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Given a sorted list of booleans with consecutive 0s followed by consecutive 1s such as [0,0,0,0,1,1,1], binary search is able to find the first 1 after all the 0s in log(n) time.

Is this technique generalizable to find the index to the maximum of a unimodal boolean list with a single 1 sandwiched between 0s such as [0,0,0,0,0,1,0,0]?

It seems like any search algorithm would have trouble narrowing down the search range with all the duplicate 0s surrounding a single 1, however binary search copes well with duplicates, so I'm having trouble explaining why this is impossible.

In addition, the unimodal property required by ternary / Fibonacci search is met, where an array A with indices i < j satisfies A[i] <= A[i+1] until maximum at A[j] then A[j] >= A[j+1].

From what I've read this is possible with a list of integers, so it can't be impossible due to just discrete versus continuous functions.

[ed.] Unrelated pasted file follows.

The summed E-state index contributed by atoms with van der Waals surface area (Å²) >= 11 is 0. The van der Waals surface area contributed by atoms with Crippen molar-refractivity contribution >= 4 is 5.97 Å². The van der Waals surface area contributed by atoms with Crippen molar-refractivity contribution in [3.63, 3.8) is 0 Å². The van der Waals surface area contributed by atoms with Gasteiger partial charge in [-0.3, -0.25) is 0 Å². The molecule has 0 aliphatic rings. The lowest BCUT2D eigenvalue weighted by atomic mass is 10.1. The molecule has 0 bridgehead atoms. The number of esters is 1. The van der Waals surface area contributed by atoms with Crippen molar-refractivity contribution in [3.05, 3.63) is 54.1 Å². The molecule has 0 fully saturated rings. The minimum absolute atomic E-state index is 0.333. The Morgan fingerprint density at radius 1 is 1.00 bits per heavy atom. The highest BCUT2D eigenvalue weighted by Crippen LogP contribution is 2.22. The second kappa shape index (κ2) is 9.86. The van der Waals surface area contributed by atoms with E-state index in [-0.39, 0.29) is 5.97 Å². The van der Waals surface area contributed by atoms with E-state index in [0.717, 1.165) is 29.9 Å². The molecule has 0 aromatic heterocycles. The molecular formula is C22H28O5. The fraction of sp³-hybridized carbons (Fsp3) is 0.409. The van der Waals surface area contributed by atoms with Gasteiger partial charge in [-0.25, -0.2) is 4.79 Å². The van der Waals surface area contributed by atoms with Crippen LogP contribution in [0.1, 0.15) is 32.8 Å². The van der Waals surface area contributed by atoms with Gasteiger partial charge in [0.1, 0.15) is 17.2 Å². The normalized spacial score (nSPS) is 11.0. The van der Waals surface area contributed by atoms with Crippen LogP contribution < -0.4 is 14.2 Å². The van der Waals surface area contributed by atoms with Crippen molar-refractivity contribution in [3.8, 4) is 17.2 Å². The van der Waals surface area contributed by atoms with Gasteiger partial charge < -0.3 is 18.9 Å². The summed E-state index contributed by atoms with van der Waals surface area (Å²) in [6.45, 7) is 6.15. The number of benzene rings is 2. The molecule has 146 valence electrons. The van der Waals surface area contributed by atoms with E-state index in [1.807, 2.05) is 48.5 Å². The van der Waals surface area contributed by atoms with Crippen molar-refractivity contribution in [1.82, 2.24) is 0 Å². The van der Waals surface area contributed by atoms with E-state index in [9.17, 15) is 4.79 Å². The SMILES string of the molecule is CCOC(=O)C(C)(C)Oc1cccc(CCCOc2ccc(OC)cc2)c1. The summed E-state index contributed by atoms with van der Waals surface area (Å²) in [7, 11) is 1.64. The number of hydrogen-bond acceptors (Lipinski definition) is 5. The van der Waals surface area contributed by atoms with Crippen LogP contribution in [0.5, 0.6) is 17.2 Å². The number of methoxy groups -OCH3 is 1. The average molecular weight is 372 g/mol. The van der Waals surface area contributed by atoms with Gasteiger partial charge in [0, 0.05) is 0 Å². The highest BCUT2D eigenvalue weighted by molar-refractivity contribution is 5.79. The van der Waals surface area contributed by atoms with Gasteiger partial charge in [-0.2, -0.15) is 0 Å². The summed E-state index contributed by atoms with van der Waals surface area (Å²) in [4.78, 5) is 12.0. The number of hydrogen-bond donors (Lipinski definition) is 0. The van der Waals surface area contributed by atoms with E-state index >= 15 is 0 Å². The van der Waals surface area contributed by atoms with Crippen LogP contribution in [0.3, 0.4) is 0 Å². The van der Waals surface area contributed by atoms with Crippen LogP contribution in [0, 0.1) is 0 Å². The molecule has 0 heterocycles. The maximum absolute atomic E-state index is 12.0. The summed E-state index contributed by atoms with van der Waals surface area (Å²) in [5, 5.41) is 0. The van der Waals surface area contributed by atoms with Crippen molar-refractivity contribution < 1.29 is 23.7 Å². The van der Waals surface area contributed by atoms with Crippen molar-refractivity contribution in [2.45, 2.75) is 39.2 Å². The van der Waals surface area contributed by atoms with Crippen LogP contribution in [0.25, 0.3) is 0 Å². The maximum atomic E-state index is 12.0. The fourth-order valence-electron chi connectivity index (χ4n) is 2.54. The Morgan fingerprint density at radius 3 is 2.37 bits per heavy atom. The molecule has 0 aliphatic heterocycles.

What am I missing here?

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    $\begingroup$ Your unimodal property should be strict inequality. $\endgroup$ – Tomoki Oct 4 '17 at 0:32
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No. Any algorithm for this problem requires at least $n-2$ time in the worst case. Thus, the problem requires $\Omega(n)$ time. You can't use binary search.

There's a simple adversary argument: each time the algorithm reads some index in the array, the adversary just answers 0. After the algorithm has read $n-2$ different positions in the array, there are still two possibilities for where the 1 could be, so whatever the algorithm outputs at that point is wrong for at least one input (there exists an input array that makes the algorithm wrong).

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